A as always has some insight too (apart from everything already written above). She was disturbed by the business of the letter – she just wasn’t convinced. (After all, A is the one who wondered if Ajith formally adopted the little girl in Yennai Arindhaal, for him to travel the country with her.) She says, Yamini’s letter said she was pregnant and the producer-father in law asked her to abort the baby. Manoranjan’s letter mentioned that he would have to get her pregnant in order to make the lie he said truth. Manorajan was also shown saying he married Urvasi so as to save his career, while in his letter to Yamini he tells her he will leave everything to have a life with her. To A, it seems like a case of doctoring the letter to impress Manonmani. If Chokku threatened Yamini, why would Yamini give him the letter to pass on to Manoranjan? (Though I explained this away by saying Chokku intercepted the letter by other means, probably by asking the postman to deliver to him personally all letters addressed to Manoranjan).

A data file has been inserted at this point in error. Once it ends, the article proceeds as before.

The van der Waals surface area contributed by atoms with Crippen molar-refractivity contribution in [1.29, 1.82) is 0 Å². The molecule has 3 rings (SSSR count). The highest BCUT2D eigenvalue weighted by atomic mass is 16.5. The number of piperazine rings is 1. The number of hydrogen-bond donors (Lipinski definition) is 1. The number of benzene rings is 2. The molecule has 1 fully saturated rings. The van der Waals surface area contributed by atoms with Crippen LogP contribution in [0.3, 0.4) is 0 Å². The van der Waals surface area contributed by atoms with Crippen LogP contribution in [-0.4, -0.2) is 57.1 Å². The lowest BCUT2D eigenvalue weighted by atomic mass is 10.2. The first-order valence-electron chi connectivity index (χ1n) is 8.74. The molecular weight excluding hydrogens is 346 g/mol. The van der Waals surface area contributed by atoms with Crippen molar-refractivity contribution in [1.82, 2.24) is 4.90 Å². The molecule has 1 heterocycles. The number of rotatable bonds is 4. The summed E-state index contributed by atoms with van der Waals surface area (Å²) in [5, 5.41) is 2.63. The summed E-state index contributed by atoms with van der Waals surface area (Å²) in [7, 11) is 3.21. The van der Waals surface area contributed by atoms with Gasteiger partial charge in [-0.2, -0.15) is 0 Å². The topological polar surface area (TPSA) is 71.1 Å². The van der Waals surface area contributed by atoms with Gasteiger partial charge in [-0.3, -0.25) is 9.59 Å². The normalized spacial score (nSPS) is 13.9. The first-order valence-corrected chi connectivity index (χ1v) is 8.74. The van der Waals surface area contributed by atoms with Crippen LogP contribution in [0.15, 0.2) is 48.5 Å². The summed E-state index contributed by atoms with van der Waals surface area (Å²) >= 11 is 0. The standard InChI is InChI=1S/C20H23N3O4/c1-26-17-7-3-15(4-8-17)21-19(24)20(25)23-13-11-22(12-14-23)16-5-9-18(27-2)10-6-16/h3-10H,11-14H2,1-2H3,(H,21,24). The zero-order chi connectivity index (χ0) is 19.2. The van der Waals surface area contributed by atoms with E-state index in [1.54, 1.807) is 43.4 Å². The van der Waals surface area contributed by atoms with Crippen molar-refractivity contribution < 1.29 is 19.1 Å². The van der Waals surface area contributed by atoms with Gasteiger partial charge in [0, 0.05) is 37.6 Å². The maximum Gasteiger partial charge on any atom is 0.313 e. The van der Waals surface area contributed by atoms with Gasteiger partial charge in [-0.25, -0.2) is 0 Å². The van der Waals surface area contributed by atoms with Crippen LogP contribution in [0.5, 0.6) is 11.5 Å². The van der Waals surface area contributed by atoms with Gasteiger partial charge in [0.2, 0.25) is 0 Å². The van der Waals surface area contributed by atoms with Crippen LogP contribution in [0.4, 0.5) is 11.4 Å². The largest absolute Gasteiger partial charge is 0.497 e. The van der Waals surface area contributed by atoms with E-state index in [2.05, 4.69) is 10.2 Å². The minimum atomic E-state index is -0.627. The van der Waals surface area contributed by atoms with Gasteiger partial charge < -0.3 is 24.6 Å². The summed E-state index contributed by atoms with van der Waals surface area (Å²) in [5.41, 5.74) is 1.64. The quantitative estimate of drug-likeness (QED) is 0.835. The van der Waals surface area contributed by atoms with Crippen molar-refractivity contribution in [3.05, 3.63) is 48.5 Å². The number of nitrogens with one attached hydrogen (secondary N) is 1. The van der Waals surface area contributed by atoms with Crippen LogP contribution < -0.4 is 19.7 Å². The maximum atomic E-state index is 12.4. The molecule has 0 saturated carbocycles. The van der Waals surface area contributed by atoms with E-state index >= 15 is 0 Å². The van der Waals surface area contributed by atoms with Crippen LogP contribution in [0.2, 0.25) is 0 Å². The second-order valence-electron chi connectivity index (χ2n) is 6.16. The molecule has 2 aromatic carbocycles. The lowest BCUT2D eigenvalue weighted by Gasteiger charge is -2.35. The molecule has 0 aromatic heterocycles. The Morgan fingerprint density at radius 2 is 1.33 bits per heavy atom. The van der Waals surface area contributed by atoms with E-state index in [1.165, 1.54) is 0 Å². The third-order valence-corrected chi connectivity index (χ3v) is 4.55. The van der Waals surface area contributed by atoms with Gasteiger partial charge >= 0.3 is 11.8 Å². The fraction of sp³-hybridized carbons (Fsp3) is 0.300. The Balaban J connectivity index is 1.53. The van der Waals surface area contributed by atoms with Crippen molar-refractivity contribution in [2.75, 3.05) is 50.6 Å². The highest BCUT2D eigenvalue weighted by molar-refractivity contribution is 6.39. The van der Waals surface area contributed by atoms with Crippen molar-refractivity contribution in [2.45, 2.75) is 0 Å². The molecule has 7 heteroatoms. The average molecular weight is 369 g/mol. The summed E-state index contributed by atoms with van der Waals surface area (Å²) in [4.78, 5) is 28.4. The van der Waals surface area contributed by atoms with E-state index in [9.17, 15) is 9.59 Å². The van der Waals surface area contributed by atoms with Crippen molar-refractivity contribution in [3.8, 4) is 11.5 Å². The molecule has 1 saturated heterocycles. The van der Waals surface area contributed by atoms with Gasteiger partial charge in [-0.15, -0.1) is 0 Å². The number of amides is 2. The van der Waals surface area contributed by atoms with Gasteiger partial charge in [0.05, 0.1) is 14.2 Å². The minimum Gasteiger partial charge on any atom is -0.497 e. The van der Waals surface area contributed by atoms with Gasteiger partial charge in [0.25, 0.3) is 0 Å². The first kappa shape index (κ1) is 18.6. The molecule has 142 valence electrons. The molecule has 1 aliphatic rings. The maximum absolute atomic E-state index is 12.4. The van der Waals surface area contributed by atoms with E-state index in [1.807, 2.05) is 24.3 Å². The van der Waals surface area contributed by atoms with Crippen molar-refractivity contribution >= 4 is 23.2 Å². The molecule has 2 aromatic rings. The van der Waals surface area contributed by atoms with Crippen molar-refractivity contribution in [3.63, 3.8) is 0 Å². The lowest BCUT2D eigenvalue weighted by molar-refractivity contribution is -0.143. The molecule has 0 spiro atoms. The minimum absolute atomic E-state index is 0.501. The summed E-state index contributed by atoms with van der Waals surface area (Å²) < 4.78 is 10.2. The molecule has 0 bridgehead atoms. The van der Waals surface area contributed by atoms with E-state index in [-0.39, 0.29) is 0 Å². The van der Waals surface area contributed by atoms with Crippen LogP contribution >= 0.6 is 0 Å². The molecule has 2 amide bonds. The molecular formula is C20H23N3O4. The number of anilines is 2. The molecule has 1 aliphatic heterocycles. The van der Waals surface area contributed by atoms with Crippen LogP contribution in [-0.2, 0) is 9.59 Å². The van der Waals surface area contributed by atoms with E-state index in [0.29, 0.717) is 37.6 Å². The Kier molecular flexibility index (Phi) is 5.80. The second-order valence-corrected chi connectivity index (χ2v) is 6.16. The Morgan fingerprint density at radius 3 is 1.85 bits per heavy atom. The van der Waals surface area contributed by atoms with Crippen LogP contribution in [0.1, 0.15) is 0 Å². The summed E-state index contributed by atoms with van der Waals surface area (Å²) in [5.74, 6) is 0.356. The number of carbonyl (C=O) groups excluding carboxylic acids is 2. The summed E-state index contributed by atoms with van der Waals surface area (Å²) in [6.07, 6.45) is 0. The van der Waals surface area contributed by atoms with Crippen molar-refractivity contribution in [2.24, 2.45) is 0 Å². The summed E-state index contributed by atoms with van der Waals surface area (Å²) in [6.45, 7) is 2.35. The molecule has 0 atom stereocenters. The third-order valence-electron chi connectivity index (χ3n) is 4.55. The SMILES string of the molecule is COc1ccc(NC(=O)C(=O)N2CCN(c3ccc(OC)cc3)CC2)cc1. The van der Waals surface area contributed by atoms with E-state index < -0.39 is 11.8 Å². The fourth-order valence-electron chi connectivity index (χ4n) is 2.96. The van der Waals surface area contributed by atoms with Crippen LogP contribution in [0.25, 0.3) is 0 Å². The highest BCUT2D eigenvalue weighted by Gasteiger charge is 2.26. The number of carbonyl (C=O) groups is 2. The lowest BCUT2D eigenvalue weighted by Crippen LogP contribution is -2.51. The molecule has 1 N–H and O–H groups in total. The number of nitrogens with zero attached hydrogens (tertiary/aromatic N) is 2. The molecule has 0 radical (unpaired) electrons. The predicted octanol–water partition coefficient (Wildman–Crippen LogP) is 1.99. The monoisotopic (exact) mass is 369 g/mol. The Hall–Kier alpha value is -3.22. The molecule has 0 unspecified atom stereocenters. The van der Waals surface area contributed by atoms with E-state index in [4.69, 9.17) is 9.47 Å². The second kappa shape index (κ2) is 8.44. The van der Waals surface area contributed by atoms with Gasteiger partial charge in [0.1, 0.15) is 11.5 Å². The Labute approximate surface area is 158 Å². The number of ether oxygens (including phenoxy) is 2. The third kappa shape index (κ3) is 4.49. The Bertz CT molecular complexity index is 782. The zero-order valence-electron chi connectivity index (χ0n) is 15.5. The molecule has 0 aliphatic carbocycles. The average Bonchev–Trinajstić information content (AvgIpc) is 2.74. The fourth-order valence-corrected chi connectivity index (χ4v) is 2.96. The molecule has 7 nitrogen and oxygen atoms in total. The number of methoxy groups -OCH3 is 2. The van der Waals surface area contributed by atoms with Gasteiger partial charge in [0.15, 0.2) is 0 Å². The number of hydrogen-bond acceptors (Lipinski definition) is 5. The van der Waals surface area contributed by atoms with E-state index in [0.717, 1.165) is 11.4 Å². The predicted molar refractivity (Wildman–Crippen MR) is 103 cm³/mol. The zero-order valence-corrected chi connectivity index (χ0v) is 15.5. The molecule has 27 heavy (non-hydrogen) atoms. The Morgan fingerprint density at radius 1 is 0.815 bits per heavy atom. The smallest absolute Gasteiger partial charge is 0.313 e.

Finally though, what I want to say is this: yes this movie made us all think, it is “meta”, it is almost autobiographical, and it does manage to bring up something new for us to discuss. Maybe Uttama Villain makes me react because I had higher expectations. And the most important question we had: Why did Pooja Kumar utter “Ya Allah!”? Please contact me (at the earliest) if you know the answer to this. We will both be grateful to you.